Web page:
Edited by Marijke J. van der Wal and Gijsbert Rutten
[Advances in Historical Sociolinguistics 1] 2013
► pp. 45–66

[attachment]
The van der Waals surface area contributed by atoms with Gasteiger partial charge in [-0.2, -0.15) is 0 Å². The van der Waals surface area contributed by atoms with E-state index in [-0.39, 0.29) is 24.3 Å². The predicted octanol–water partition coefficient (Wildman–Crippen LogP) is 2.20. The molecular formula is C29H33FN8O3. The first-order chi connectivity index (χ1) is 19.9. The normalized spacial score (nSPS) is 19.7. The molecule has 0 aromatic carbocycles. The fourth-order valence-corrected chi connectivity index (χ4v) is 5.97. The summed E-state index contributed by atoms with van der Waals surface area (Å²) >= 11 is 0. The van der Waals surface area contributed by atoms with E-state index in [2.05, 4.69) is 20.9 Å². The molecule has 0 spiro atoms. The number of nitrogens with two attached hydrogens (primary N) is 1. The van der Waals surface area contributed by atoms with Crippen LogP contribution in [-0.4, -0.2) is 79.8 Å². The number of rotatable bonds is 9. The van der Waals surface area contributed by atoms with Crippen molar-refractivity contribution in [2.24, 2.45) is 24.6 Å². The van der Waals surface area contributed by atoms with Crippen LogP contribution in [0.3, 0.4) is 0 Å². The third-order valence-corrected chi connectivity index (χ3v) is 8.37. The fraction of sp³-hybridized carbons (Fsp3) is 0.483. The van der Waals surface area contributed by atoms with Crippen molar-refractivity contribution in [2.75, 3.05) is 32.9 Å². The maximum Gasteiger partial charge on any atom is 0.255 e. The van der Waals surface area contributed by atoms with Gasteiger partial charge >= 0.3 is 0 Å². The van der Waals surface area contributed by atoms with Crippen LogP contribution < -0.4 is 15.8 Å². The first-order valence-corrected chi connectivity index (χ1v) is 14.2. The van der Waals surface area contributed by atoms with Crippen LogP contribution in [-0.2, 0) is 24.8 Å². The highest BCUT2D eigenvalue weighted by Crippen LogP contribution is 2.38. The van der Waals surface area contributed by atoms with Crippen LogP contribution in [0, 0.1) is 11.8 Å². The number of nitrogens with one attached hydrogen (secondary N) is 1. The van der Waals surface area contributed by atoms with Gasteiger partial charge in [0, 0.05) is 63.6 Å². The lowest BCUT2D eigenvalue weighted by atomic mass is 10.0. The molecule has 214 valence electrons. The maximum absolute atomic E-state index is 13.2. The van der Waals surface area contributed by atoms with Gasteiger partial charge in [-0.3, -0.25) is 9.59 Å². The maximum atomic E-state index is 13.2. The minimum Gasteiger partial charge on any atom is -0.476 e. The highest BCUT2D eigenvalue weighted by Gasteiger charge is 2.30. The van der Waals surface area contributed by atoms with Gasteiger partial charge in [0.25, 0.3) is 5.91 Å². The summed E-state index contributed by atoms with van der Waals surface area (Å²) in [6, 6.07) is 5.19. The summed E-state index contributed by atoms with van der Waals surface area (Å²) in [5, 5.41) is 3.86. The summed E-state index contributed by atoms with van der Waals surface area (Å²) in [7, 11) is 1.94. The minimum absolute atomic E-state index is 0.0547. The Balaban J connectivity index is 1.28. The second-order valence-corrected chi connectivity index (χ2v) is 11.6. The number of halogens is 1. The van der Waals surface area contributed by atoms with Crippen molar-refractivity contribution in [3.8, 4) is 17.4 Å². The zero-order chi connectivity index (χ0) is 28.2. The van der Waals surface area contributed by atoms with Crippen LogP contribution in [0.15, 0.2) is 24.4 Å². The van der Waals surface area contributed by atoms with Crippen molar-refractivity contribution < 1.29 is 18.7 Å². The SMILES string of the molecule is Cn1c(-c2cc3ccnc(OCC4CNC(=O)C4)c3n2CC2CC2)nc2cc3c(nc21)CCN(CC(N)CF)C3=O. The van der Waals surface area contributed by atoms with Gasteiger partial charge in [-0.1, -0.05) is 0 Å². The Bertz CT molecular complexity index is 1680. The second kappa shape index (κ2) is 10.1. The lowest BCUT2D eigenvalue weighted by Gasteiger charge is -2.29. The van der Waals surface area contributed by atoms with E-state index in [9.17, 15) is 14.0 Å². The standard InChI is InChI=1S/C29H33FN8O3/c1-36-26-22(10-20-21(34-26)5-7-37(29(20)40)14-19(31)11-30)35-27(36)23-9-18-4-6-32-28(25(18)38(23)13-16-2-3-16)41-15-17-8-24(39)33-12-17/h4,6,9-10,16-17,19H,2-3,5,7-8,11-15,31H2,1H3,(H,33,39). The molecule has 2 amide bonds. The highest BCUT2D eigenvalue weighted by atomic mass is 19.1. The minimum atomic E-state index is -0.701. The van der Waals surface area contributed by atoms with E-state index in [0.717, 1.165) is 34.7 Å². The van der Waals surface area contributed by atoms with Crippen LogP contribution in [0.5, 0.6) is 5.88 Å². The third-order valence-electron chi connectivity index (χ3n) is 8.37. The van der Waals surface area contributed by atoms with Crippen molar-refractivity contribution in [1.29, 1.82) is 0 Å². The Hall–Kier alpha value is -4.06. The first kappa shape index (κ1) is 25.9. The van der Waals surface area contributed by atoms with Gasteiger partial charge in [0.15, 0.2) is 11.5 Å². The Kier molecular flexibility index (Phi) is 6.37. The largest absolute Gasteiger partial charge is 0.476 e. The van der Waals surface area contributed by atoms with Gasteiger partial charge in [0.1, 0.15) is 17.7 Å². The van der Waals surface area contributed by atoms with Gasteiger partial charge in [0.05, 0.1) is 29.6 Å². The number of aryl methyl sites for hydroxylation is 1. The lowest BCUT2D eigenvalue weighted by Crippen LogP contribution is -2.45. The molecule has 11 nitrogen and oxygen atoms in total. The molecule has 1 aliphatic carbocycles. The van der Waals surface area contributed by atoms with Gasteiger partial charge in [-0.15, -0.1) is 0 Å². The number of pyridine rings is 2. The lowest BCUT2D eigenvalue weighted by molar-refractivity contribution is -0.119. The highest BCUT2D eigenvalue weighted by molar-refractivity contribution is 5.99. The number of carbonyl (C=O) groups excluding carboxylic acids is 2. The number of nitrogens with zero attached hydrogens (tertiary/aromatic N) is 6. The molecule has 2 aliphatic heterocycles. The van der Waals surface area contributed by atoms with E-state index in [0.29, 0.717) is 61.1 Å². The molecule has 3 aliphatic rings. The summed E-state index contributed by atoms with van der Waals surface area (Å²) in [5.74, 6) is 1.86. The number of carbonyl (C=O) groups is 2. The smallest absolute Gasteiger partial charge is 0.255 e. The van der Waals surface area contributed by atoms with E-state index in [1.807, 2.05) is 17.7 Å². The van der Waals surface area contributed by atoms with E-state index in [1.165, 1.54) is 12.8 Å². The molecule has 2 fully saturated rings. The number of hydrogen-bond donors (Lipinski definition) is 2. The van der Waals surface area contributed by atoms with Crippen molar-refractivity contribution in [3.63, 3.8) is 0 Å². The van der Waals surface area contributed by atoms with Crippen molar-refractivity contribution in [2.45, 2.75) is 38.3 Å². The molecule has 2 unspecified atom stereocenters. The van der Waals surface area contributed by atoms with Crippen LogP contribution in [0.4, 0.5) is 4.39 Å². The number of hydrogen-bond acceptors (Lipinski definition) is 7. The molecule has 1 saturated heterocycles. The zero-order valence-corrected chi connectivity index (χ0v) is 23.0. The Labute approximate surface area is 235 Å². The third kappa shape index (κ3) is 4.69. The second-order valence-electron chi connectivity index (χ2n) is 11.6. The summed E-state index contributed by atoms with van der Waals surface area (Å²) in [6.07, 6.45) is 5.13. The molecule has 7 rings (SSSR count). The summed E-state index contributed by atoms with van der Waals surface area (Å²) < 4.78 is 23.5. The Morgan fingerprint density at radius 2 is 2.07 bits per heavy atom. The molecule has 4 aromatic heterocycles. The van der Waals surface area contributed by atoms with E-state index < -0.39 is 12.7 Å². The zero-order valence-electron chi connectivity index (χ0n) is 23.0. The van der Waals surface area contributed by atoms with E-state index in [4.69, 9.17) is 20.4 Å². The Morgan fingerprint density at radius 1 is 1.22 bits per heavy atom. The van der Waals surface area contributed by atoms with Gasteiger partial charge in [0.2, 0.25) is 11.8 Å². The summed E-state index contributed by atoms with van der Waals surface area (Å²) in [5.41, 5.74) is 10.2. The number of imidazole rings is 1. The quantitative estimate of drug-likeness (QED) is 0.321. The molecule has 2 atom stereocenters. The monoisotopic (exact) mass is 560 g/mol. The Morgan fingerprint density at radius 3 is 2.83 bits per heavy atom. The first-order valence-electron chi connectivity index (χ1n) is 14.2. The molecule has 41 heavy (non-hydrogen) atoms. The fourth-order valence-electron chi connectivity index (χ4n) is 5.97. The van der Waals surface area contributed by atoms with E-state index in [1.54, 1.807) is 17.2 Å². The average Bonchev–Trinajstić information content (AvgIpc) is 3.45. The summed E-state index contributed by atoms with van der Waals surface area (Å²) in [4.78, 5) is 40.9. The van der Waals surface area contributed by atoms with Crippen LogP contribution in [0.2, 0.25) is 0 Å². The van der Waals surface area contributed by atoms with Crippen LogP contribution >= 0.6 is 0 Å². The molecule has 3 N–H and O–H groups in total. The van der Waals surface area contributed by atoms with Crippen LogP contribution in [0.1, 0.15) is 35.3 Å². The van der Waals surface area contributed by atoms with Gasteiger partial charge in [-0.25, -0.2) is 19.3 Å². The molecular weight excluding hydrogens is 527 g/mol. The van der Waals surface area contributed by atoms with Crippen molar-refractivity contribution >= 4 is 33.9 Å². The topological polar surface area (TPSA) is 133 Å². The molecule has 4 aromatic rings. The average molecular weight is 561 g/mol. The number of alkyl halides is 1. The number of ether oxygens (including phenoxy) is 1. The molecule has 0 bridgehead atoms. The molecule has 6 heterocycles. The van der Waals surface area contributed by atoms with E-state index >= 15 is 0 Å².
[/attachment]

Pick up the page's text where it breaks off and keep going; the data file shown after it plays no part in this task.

The paper discusses epistolary formulae and writing experience in Dutch private letters from the seventeenth and eighteenth centuries. Reviewing research into the history of reading and writing skills in Early Modern Europe, we argue that writing experience varied in the language community across gender, social rank and time. Using the Letters as loot corpus compiled at Leiden University, we show that the distribution of two frequent epistolary formulae is fully in line with the distribution of writing experience. We explain this by arguing that the use of epistolary formulae was convenient to lesser-skilled writers. The paper also argues that there is no reason to assume a great influence of letter-writing manuals on the actual practice of letter writing.
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